Wednesday, February 6, 2008

Shadowbridge


Shadowbridge is a world of linked spans arching high above the seas. It is a world of gods and magic, and above all, it is a world of stories. Leodora is a shadow-puppeteer who travels the spans of Shadowbridge collecting stories then retelling them in performances. However, forces are moving in the world and her past, and the pasts of her companions, are about to catch up with them.

Shadowbridge reminds me a bit of The Orphan’s Tales. The metaphor of bridges is quite obvious, tales linking one another to form a whole, though the book doesn’t have the narrative richness or complexity of Valente’s work.

Much of the book is told in flashback, telling the stories of the characters themselves. The character backgrounds as well as the Shadowbridge stories are the highlight and a pleasure to read, however, the main narrative told in the present suffers a bit. The fact that a good portion of it is told from the point of view of a character that is constantly drunk and suffers hallucinations certainly doesn’t help. Also, the book ended on a cliffhanger that made absolutely no sense at all. Hopefully, the second half of the duology will explain a few things. Frankly, I think the publishers made a mistake in splitting the book as I think the plot would make much more sense if the book could be read in its entirety.

To be honest, another problem I had was suspension of disbelief, no pun intended. I have no problem with the fact that this is a fantastical world with magic, but the concept of bridges that continue more or less forever was a little difficult to swallow. The whole point of a bridge is to go from one place to another. Why would you have a bridge that goes nowhere? Why are there no platforms or floating cities? The bridges are metaphorical I get that. I just wonder if there was a better way Frost could have conceived it.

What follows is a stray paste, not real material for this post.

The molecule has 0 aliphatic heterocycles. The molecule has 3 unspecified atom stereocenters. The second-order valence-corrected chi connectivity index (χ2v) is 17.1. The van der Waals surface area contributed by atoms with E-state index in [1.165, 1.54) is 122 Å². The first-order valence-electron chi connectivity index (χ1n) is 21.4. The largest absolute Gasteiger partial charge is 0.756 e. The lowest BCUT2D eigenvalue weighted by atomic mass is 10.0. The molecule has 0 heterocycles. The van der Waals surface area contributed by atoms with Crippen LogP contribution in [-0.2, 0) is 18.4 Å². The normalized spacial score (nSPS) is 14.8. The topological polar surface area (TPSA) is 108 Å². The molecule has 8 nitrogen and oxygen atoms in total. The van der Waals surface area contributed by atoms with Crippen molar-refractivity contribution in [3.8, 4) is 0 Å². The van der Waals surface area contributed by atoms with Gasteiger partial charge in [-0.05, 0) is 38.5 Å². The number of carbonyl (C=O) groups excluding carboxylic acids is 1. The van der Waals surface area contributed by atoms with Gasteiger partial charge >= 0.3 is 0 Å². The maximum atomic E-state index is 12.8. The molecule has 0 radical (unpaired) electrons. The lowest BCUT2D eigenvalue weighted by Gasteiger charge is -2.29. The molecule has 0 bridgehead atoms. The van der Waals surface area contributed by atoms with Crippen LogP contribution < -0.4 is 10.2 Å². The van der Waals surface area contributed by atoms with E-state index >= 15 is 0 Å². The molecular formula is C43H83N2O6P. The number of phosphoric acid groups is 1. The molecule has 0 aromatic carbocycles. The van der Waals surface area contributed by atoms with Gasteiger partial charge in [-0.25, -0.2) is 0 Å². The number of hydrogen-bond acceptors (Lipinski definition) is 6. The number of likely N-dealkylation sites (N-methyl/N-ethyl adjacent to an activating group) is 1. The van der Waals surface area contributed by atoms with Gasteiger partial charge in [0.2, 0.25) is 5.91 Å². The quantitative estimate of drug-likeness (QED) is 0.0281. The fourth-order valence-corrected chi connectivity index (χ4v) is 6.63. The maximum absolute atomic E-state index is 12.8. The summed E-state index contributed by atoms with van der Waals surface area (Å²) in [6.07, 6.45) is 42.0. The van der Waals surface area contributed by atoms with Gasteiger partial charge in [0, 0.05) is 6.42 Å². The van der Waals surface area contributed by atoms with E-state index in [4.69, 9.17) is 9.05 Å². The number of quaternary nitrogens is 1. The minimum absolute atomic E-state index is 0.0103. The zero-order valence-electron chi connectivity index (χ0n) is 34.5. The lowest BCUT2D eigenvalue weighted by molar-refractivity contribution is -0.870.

Characterizations are quite well done, although many of the human motivations were pretty cynical. Most of the characters act only for their own ends and nothing else, almost begging the gods to intervene. I’m not sure if that’s the point or if Frost merely wrote it that way.

I’ll withhold final judgment until I’ve read the second half, but for now I can only give the book a basic recommendation.

Rating: 7/10.

2 comments:

Anonymous said...

Bloody 'ell. Um, Frost started Shadowbridge and most likely, given publishing schedules, FINISHED it before the Orphan's Tales were even published. If you're going to say something like that, make sure you get your facts right--otherwise, why should we trust in your opinion at all?

I'd also say these are such fundamentally different books--the Valente and the Frost. You seem to have fastened onto one superficial thing that seems like it might connect them...and then just gone with that, which makes no analytical sense.

JeffV

Benjamin said...

You're right I should have done more research on the background and I have edited the sentence. However, after some initial searches on the web I have yet to find any information that Shadowbridge was finished before The Orphan's Tales.

Second, this is intended to be an amateur blog. I have no intention of doing any major in-depth anaylses of the books I read beyond what I already do. I leave that to the professionals. I'm just interested in giving my opinion on a book I read. You certainly have the right to agree with me or not at all. If I make a mistake, then feel free to tell me, however I reserve the right to keep or change as I see fit.

I stand by my assertion that the two books are similar. I never said it was anything more than that and I only made the allusion once. With all due respect I think you're reading too much into it.